To secure the closure flap 1'7 to closure plate 14, and thus finally close the container, reciprocatory pressing tools 36 and 37 are effective at station 131'. The tool 36, as previously described, engage the panel 20 of the closure flap 17 prior to engagement of tool 37, and thus the heat and pressure applied to panel part 29 is of longer dura tion, and is effected to securely fasten panel 20 to closure plate l4 .by athermoplastic adhesive bond; The press- Fing 001.37 'then becomes efiective to secure thebody zpoi'tion 13 of the closure flap to the top of closure plate .14, and also close down the flap portions 22 and 23 about the adjacent edges of the container. The manufacture of .-the container has thusbeencompleted and the filled and closed container is removed tostation 13k, whereupon -it can be removed from the cells of the conveyor. The invention, therefore, provides a method of filling, closing and sealing a container in successive stages or steps, which include a heat and pressure bonding of the -closure to the container, the heating of the container body ;internally and/ or externally, spray coating of the interior of the container body to Waterproofthe same, a cooling of thecoated container to set the coating, a complete filling of the container followed by a heat and pressure sealingbf a removable closure fiap on the dispensing opening. f The invention further provides the combination of a tubulancontainer body with a planar, relatively stiff, erasure plate secured to the upper inner surface of the body, with the upper surface of the closure plate lying in the" plane determined by the upper edges'of thecontain'er body. a a We are now quoting examples regarding the temperatures to which the containers are exposed and the dura- "tion of this'exposure, the binding media used and the most favourable container dimensions. I Before the interior is spray-coated, the container is prejheated'to 60-80 C. The cooling temperature depends on the heat and the type of paraffin, but it is at any rate below the melting point of the latter. In the present example cooling down to 3040 C. would be sufficient. Pre-heating takesA StEPSOf the machine, i. e. 46 seconds, while 2- 3 steps will do for cooling dependent on the method used. For gluing the length and bottom seams a not water-soluble starch glue with plastic additions is most suitable, while the planar closure part is provided, preferably by immersion, with a conventional thermofplastic adhesive for heat-sealing it to the container body.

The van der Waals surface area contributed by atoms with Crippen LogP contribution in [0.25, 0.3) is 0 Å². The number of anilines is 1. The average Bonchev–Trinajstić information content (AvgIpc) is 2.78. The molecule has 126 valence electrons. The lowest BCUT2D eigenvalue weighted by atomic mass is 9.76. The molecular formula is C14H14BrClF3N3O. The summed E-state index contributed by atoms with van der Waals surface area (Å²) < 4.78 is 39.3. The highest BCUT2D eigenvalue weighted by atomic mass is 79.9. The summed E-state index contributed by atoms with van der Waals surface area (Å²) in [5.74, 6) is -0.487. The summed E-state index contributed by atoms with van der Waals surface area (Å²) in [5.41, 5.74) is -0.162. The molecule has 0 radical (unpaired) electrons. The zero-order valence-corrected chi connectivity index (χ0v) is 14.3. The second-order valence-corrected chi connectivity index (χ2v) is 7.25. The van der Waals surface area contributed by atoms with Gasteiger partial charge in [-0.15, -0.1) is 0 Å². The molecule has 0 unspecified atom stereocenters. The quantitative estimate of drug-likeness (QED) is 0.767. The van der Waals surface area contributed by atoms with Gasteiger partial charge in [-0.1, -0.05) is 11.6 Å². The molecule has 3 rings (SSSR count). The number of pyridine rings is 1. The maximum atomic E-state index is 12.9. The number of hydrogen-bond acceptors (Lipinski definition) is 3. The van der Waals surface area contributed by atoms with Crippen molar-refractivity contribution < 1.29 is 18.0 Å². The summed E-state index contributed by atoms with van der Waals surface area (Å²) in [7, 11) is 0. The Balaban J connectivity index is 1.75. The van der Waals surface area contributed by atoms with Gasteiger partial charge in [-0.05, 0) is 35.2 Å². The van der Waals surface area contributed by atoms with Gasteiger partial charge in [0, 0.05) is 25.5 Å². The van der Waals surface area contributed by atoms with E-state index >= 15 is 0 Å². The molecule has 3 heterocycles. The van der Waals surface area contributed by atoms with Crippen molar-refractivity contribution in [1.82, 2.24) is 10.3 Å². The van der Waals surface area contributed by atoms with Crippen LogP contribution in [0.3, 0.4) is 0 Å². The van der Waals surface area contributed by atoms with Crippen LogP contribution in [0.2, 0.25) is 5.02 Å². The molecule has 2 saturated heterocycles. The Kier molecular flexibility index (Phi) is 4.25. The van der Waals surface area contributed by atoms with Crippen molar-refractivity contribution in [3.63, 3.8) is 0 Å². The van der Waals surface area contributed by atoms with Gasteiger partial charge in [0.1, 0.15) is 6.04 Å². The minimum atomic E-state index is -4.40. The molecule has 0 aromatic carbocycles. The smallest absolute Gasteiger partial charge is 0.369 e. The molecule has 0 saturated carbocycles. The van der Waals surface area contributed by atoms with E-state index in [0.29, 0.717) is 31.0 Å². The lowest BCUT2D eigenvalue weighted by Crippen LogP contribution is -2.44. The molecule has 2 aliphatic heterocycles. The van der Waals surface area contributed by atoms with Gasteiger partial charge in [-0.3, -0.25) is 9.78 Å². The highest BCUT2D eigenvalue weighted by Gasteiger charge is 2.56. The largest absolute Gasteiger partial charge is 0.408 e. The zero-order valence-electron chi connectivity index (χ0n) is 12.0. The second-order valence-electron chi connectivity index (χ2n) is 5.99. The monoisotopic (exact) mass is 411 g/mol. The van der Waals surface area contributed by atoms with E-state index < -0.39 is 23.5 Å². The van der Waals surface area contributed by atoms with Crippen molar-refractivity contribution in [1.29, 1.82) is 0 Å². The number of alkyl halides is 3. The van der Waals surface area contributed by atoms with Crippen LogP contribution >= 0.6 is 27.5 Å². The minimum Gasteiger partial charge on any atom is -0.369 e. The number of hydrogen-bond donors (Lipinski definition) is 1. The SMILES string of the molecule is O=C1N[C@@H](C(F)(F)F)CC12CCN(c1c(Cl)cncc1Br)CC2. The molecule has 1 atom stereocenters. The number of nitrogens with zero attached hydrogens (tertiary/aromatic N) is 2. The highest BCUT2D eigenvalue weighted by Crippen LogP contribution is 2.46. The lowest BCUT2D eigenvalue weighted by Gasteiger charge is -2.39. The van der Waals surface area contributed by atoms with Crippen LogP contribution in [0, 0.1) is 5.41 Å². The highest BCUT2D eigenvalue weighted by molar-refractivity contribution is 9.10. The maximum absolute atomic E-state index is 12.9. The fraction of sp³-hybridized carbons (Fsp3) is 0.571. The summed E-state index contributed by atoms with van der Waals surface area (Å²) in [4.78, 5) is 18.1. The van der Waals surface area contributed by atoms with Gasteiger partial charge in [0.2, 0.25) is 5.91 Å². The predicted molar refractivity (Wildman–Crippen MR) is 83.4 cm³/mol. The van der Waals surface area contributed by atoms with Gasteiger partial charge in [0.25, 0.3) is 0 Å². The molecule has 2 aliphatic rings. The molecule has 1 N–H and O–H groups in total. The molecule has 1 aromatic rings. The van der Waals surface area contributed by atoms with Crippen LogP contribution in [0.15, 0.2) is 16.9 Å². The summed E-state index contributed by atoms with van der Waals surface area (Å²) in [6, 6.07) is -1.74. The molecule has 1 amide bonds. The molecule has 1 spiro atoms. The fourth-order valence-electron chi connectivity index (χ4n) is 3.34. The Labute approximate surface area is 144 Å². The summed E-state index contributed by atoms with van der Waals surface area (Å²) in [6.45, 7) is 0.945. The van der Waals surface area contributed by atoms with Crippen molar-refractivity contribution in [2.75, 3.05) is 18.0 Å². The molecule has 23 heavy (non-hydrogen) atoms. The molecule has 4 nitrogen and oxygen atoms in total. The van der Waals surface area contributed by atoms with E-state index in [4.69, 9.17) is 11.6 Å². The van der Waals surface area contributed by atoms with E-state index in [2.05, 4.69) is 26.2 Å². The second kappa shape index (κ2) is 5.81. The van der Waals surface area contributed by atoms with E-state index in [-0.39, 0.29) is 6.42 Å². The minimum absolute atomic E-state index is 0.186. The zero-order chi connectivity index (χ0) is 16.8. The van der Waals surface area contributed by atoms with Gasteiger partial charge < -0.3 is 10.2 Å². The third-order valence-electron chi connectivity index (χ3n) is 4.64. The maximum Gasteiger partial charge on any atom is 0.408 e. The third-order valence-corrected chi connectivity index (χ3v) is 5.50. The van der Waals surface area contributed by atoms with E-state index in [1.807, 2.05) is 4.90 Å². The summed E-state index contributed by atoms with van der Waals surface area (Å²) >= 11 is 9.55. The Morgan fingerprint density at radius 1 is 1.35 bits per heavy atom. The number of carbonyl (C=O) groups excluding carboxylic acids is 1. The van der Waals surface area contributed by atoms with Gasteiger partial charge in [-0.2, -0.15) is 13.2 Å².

The most favourable dimensions for the 1 pint con- 'tainer area diameter of the round bottom and the inscribed circle 'of the substantially square closure member "of 3" and 'a container height of 4", the relation being {so selected that a maximum container volume and a minilmu'rn con tainer surface results. i What is claimed is: e